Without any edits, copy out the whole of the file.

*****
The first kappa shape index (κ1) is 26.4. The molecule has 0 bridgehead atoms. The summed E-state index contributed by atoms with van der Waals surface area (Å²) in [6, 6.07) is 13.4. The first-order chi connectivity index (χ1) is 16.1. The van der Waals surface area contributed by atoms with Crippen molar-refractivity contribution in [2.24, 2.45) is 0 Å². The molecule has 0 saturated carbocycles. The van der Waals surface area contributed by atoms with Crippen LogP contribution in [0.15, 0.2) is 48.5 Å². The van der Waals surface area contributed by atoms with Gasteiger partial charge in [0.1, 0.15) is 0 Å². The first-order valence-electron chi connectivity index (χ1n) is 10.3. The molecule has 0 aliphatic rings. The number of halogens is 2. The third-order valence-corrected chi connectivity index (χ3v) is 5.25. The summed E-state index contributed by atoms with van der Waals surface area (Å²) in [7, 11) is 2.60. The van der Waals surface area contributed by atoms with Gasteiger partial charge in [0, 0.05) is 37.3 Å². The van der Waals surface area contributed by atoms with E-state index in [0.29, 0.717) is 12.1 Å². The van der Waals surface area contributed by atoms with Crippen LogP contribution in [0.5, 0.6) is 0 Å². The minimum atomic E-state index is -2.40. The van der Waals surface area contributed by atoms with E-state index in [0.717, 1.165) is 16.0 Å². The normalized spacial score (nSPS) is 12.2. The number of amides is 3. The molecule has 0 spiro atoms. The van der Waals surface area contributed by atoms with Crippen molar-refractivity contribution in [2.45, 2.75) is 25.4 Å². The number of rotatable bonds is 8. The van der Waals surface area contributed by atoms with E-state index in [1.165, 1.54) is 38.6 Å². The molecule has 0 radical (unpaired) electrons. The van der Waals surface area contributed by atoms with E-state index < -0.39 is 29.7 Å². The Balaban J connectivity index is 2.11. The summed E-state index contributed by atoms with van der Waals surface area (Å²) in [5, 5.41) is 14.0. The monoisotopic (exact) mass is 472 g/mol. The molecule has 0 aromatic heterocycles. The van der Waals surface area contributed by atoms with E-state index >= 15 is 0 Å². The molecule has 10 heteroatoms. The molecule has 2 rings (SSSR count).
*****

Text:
The first kappa shape index (κ1) is 26.4. The molecule has 0 bridgehead atoms. The summed E-state index contributed by atoms with van der Waals surface area (Å²) in [6, 6.07) is 13.4. The first-order chi connectivity index (χ1) is 16.1. The van der Waals surface area contributed by atoms with Crippen molar-refractivity contribution in [2.24, 2.45) is 0 Å². The molecule has 0 saturated carbocycles. The van der Waals surface area contributed by atoms with Crippen LogP contribution in [0.15, 0.2) is 48.5 Å². The van der Waals surface area contributed by atoms with Gasteiger partial charge in [0.1, 0.15) is 0 Å². The first-order valence-electron chi connectivity index (χ1n) is 10.3. The molecule has 0 aliphatic rings. The number of halogens is 2. The third-order valence-corrected chi connectivity index (χ3v) is 5.25. The summed E-state index contributed by atoms with van der Waals surface area (Å²) in [7, 11) is 2.60. The van der Waals surface area contributed by atoms with Gasteiger partial charge in [0, 0.05) is 37.3 Å². The van der Waals surface area contributed by atoms with E-state index in [0.29, 0.717) is 12.1 Å². The van der Waals surface area contributed by atoms with Crippen LogP contribution in [0.5, 0.6) is 0 Å². The minimum atomic E-state index is -2.40. The van der Waals surface area contributed by atoms with E-state index in [0.717, 1.165) is 16.0 Å². The normalized spacial score (nSPS) is 12.2. The number of amides is 3. The molecule has 0 spiro atoms. The van der Waals surface area contributed by atoms with Crippen molar-refractivity contribution in [2.45, 2.75) is 25.4 Å². The number of rotatable bonds is 8. The van der Waals surface area contributed by atoms with E-state index in [1.165, 1.54) is 38.6 Å². The molecule has 0 radical (unpaired) electrons. The van der Waals surface area contributed by atoms with E-state index < -0.39 is 29.7 Å². The Balaban J connectivity index is 2.11. The summed E-state index contributed by atoms with van der Waals surface area (Å²) in [5, 5.41) is 14.0. The monoisotopic (exact) mass is 472 g/mol. The molecule has 0 aromatic heterocycles. The van der Waals surface area contributed by atoms with E-state index >= 15 is 0 Å². The molecule has 10 heteroatoms. The molecule has 2 rings (SSSR count).